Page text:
How do you get better at understanding — and therefore doing — business?
When learning about business cases, why (and how!) paying attention to cases is more important than paying attention to business concepts.
Cognitive Flexibility Theory creator Rand Spiro on what complexity theory has to say about the wickedness of business.
Competitive advantages in business that come from cultural differences tend to be counter-positioning, not process power. Why this is surprising, and why it matters.
What it's like putting Amazon's famed Working Backwards process to practice in a small company context, and what was surprising and difficult about it.
What a question about growth marketing tells us about expertise — and why expert-novice differences are so useful to probe if you're a practitioner.
If you read history for concept instantiations, then: a) how do you hunt for cases for each concept, and b) how do you identify new concepts from the history you read? We look at answers to both questions.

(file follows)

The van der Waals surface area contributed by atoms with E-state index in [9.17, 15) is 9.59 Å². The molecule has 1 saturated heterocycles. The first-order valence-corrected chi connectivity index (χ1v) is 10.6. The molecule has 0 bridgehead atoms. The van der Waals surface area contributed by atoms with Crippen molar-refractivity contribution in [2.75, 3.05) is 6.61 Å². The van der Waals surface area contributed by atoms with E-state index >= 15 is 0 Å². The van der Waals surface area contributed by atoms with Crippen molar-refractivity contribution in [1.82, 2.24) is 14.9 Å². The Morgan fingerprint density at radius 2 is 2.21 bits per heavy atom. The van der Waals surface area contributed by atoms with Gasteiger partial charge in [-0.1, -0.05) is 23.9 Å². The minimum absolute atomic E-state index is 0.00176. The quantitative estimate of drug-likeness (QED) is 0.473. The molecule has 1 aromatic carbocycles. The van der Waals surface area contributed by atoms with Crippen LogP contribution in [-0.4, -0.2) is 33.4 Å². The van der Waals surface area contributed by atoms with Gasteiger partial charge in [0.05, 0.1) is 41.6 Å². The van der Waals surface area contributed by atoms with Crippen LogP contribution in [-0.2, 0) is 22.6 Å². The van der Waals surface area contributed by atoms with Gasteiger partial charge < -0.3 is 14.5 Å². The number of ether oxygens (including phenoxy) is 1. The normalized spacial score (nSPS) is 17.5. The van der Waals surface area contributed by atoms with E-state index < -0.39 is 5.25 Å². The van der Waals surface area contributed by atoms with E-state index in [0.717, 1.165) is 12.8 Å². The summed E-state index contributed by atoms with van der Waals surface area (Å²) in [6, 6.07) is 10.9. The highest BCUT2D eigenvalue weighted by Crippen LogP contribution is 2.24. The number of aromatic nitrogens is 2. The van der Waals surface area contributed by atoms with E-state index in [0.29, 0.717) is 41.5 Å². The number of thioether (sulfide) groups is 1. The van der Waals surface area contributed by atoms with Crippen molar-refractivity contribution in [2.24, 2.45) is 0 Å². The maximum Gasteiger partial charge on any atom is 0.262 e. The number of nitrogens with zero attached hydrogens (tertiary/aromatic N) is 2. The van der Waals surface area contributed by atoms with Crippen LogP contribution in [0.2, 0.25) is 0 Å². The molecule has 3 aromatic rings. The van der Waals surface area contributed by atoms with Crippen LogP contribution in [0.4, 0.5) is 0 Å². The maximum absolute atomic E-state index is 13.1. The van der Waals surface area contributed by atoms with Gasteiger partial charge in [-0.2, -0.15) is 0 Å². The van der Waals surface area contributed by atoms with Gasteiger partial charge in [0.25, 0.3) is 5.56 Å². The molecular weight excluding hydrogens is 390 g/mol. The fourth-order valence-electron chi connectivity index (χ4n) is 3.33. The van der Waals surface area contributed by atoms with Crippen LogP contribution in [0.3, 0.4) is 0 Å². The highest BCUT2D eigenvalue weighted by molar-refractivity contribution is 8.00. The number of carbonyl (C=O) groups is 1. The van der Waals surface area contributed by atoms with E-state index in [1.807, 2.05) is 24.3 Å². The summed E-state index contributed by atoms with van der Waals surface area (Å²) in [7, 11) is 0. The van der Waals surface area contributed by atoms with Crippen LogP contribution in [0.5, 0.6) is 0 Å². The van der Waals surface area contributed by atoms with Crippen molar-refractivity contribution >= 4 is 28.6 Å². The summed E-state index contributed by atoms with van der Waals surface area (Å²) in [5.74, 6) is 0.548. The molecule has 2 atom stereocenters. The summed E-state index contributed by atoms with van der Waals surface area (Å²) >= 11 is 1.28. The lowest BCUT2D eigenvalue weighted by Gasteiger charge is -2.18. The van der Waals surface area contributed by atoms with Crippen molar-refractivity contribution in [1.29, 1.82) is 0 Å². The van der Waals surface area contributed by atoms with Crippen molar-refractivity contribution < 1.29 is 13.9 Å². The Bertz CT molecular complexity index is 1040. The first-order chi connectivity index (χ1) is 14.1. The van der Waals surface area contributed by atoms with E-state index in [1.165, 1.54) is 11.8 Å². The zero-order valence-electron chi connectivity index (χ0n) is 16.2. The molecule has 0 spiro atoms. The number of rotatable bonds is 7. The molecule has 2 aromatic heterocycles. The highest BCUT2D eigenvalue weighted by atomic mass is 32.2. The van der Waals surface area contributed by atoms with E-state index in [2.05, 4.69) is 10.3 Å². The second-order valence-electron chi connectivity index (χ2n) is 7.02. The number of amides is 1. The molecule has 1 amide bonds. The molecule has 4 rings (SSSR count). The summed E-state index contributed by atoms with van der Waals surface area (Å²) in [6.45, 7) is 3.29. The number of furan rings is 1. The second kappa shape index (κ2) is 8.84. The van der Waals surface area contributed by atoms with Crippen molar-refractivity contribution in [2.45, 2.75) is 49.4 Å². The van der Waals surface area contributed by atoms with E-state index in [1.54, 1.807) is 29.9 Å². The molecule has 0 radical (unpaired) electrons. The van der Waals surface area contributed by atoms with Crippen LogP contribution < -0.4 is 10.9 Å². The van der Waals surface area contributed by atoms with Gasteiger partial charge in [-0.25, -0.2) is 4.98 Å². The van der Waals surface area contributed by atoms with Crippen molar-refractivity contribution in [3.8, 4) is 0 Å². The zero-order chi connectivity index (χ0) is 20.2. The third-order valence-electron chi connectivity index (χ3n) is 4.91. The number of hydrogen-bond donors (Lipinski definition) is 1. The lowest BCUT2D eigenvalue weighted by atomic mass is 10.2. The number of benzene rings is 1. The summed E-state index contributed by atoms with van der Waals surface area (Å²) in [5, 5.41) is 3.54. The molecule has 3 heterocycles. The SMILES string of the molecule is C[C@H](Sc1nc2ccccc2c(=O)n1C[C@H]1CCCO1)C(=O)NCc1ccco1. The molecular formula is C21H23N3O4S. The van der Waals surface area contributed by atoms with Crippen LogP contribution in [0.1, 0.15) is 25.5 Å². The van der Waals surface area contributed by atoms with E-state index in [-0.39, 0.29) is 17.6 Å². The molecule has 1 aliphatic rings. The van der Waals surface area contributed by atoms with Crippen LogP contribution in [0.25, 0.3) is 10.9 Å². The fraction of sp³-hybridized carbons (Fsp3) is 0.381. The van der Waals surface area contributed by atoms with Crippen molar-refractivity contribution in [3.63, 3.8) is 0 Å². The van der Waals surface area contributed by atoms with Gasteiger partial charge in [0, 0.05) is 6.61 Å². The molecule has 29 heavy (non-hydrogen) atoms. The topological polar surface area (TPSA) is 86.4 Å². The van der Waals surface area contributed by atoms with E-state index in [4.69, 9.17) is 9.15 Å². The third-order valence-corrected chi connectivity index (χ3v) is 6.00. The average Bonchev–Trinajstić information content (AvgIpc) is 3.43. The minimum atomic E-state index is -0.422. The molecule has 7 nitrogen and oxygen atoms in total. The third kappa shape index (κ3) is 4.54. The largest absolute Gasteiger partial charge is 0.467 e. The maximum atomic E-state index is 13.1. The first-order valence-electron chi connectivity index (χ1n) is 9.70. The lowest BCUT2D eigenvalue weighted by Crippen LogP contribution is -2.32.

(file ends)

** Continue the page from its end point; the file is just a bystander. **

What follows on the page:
If everyone competent iterates their way to the same kind of hiring process, then you can probably use that process as a smell test when you're evaluating companies.
Bootstrapped operators who take their hiring seriously all eventually end up designing a system with the same fundamental approach. Here's how you can do it too.
A look at several concept instantiations embedded in Danny Meyer's 2006 business biography, Setting The Table.
If your incentive set leads to differentiated behaviour, why don't more competitors copy it? Because it's hard to copy, that's why. Here are two reasons how.